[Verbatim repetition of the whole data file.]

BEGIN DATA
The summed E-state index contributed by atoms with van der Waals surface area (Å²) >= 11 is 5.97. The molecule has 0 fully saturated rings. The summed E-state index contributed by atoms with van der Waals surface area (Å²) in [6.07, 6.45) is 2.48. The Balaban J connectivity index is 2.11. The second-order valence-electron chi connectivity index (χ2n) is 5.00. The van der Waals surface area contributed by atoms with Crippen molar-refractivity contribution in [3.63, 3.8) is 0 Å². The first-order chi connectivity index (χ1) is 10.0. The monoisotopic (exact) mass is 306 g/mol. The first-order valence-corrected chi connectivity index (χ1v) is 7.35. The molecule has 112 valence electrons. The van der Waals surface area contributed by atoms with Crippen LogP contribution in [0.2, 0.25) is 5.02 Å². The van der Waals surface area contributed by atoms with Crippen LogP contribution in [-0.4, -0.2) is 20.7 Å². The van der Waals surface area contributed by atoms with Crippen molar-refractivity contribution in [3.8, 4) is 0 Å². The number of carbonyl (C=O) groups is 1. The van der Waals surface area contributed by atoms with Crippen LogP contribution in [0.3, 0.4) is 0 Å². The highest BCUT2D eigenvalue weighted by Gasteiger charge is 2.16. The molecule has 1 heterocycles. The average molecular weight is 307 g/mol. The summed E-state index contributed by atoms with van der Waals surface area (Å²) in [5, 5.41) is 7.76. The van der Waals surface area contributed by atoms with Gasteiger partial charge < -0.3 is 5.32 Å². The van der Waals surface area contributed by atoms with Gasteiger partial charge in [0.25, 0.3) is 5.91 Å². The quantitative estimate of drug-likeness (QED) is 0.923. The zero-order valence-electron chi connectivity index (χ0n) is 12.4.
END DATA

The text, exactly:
The summed E-state index contributed by atoms with van der Waals surface area (Å²) >= 11 is 5.97. The molecule has 0 fully saturated rings. The summed E-state index contributed by atoms with van der Waals surface area (Å²) in [6.07, 6.45) is 2.48. The Balaban J connectivity index is 2.11. The second-order valence-electron chi connectivity index (χ2n) is 5.00. The van der Waals surface area contributed by atoms with Crippen molar-refractivity contribution in [3.63, 3.8) is 0 Å². The first-order chi connectivity index (χ1) is 10.0. The monoisotopic (exact) mass is 306 g/mol. The first-order valence-corrected chi connectivity index (χ1v) is 7.35. The molecule has 112 valence electrons. The van der Waals surface area contributed by atoms with Crippen LogP contribution in [0.2, 0.25) is 5.02 Å². The van der Waals surface area contributed by atoms with Crippen LogP contribution in [-0.4, -0.2) is 20.7 Å². The van der Waals surface area contributed by atoms with Crippen molar-refractivity contribution in [3.8, 4) is 0 Å². The number of carbonyl (C=O) groups is 1. The van der Waals surface area contributed by atoms with Crippen LogP contribution in [0.3, 0.4) is 0 Å². The highest BCUT2D eigenvalue weighted by Gasteiger charge is 2.16. The molecule has 1 heterocycles. The average molecular weight is 307 g/mol. The summed E-state index contributed by atoms with van der Waals surface area (Å²) in [5, 5.41) is 7.76. The van der Waals surface area contributed by atoms with Gasteiger partial charge < -0.3 is 5.32 Å². The van der Waals surface area contributed by atoms with Gasteiger partial charge in [0.25, 0.3) is 5.91 Å². The quantitative estimate of drug-likeness (QED) is 0.923. The zero-order valence-electron chi connectivity index (χ0n) is 12.4.